7 Macuch, Handbook, p. 511 furnishes this word, but in his Neumandäische Texte he reports that his learned informant Salem Choheili consistently uses the word šuši. As this word employs the lm plural morpheme -i rather than any of the sm plural morphemes, it is evidently a classicism.

8 While this word is evidently cognate with Syriac šāʿtā and Arabic sāʿah, the expected form would be *šātā, not šitā, as no regular Mandaic sound rule could produce the latter form. Instead, šitā looks very much like a Babylonian reflex of the same word, from Proto-Semitic *sāʿt- > *šēʿt- > *šit-. It was therefore possibly borrowed from that source, together with šuššu, even if its etymon is unattested within the corpus of Akkadian.

9 Macuch, Handbook, p. 241:1 and n. 230. Once again, the fact that the entire voluminous corpus of Mandaic literature lacks so basic a word as “tomorrow” proves the limits of the linguistic perspective offered by textual corpora.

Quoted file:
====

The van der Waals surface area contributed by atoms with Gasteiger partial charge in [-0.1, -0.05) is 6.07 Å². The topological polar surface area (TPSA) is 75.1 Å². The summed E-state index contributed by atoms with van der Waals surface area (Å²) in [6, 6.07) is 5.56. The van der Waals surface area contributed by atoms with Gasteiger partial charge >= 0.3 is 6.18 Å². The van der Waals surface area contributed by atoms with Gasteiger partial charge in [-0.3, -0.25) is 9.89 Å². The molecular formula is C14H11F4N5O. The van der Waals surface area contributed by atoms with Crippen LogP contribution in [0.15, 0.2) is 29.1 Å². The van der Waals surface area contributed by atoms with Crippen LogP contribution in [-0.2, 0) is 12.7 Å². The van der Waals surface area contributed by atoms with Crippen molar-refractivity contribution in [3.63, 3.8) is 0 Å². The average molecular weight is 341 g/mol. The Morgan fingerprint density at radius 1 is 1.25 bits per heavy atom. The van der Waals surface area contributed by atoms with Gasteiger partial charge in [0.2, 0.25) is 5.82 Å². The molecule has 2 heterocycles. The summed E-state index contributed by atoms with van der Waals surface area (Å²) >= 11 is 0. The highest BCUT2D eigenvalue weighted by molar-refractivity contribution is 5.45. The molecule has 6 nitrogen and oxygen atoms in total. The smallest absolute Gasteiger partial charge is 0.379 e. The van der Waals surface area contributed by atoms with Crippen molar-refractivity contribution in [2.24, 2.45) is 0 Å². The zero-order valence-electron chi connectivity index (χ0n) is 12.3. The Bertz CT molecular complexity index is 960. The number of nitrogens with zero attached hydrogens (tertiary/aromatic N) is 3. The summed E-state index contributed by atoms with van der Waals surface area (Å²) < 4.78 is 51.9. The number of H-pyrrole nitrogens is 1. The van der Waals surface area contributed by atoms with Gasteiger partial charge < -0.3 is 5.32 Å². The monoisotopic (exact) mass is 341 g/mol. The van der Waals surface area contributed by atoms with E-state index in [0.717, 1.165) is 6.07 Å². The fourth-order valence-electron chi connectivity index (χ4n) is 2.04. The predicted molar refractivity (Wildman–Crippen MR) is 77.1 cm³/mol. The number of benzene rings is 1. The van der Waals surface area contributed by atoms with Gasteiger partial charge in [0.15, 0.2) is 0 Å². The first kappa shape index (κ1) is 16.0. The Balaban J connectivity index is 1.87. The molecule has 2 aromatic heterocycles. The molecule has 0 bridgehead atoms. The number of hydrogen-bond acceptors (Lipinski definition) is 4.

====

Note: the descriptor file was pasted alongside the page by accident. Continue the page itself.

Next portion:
10 Thursday is also known as yum Hibel Ziwɔ “the day of (the saviour spirit) Splendid Hibel”.

11 Drower, Mandæans, p. 204. I use the term ‘epagomenal’ here with its usual reference to days that do not belong to any month but are nonetheless annually added to the calendar, in order to distinguish them from other less frequent or regular forms of intercalation, such as leap days.

12 Taqizadeh, S. H., ‘An Ancient Persian Practice Preserved by a Non-Iranian People’, Bulletin of the School of Oriental Studies, University of London, 9, no. 3 (1938), pp. 603619CrossRefGoogle Scholar.

13 Stern, S., Calendars in Antiquity: Empires, States, and Societies (Oxford, 2012), p. 183CrossRefGoogle Scholar.